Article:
Updated Jan 7, 2020

McConnell to move ahead on Senate trial rules without Democrats

McConnell talks with reporters on Monday. Photo: Drew Angerer/Getty Images

Senate Majority Leader Mitch McConnell announced Tuesday that he'll move ahead on approving rules for President Trump's Senate trial without negotiating them with Democrats.

Between the lines: Senate Republicans' comments on Tuesday suggested that they've fallen in line with McConnell's position that the rules should be based on Bill Clinton's 1999 Senate trial, where the question of whether to call witnesses was postponed until after the start of the trial.

  • Many of these senators have said they're comfortable following the precedent of the Clinton trial, in which senators first gave their opening statements and submitted their questions to the chief justice of the Supreme Court before formally calling witnesses. 

McConnell's move, first reported by Politico, suggests that key GOP senators are not eager to join Democrats' demands to immediately call witnesses — including subpoenaing former national security adviser John Bolton — and request new documents at the onset of a Senate trial. 

What they're saying: Even Sen. Mitt Romney, who has been the most forthright in stating he wants to hear from Bolton, said he is “comfortable” with following the Clinton precedent. However, he distinguished that he is only comfortable with it because it still provides a pathway to hear from witnesses.

  • “I think the Clinton impeachment process provides a pathway for witnesses to be heard, so I’m comfortable with that process,” Romney told reporters Tuesday.
  • Other Republicans agreed. "What I want to do is what we did in the Clinton [trial]. I want to hear from the prosecution, I want to hear from the defense, and then make up our mind on that," said Sen. Chuck Grassley.

Yes, but: Some Democrats rightly point out that it’s not fair to compare the current impeachment battle to Clinton’s, as the universe of witnesses in the 1999 trial was much more defined. 

  • House Speaker Nancy Pelosi must also transmit the articles of impeachment — which she has thus far withheld — in order for the Senate trial to begin.

What to watch: Senate Minority Leader Chuck Schumer said Tuesday that Pelosi had been waiting to send the articles until she knew what the Senate trial would look like, and that it's now beginning to take shape.

Go deeper: Key GOP senators don't want to subpoena Bolton

Go deeper

Updated 1 min ago - Health

World coronavirus updates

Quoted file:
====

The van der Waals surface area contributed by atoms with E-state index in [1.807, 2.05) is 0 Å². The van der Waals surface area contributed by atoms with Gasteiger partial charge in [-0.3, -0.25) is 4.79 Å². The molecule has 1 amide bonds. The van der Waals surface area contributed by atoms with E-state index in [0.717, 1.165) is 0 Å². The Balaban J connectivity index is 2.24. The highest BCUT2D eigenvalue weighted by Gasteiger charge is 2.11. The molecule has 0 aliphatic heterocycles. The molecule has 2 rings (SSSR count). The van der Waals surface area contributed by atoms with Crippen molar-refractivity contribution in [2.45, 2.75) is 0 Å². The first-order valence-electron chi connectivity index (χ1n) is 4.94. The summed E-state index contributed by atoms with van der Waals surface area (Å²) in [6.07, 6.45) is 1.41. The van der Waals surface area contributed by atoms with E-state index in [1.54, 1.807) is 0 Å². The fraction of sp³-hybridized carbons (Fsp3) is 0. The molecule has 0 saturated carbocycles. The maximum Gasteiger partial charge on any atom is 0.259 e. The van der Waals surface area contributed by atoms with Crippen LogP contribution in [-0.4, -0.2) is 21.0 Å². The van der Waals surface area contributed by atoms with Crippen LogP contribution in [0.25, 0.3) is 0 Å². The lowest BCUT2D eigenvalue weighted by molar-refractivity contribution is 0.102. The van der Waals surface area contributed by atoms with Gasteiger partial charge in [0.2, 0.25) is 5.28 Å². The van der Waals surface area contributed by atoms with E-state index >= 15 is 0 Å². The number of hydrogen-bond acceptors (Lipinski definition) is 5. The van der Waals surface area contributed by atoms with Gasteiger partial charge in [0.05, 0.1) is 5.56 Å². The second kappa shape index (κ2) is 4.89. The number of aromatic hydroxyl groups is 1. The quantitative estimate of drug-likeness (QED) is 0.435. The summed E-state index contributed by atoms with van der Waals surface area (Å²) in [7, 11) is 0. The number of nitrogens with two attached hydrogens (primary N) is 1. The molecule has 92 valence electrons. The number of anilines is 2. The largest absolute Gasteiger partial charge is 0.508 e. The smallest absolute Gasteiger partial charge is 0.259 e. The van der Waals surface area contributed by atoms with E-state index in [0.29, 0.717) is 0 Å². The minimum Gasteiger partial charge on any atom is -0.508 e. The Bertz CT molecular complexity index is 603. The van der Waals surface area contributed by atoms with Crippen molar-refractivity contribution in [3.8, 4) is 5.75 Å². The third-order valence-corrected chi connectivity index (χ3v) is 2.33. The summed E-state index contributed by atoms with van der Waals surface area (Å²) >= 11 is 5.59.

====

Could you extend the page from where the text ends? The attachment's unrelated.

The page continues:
Data: The Center for Systems Science and Engineering at Johns Hopkins; Map: Axios Visuals

Over 500 schools in South Korea have either closed or postponed reopening, according to the Korea Times, which cites data from the Ministry of Education.

Why it matters: South Korea has been a model for how to handle the novel coronavirus, and the closures reportedly followed concerns from parents and teachers over child safety. The country's confirmed death toll has plateaued at 269 over the past few days, with few increases, per Johns Hopkins data.

Updated 2 mins ago - Politics & Policy

Coronavirus dashboard

Illustration: Sarah Grillo/Axios

  1. Global: Total confirmed cases as of 4 p.m. ET: 5,877,503— Total deaths: 362,731 — Total recoveries — 2,464,595Map.
  2. U.S.: Total confirmed cases as of 4 p.m. ET: 1,735,971 — Total deaths: 102,286 — Total recoveries: 399,991 — Total tested: 15,646,041Map.
  3. Public health: Hydroxychloroquine prescription fills exploded in March —How the U.S. might distribute a vaccine.
  4. 2020: North Carolina asks RNC if convention will honor Trump's wish for no masks or social distancing.
  5. Supreme Court: Senators Grassley, Leahy urge Supreme Court to continue live streams post-pandemic.
  6. Business: Fed chair Powell says coronavirus is "great increaser" of income inequality.
  7. 🚀 Space: How to virtually watch SpaceX's first crewed launch Saturday.

Trump to end Hong Kong’s special trade status

President Trump. Photo: Win McNamee/Getty Images

President Trump announced on Friday that the U.S. would be fundamentally changing longstanding policies toward Hong Kong as a result of Chinese encroachment on the city's autonomy.

Why it matters: Trump said he would be effectively ending the special trade status that has allowed Hong Kong to flourish as a gateway to the Chinese market. That leaves an uncertain future for businesses that operate in Hong Kong, not to mention the city's 7 million residents, and could be met with reprisals from Beijing.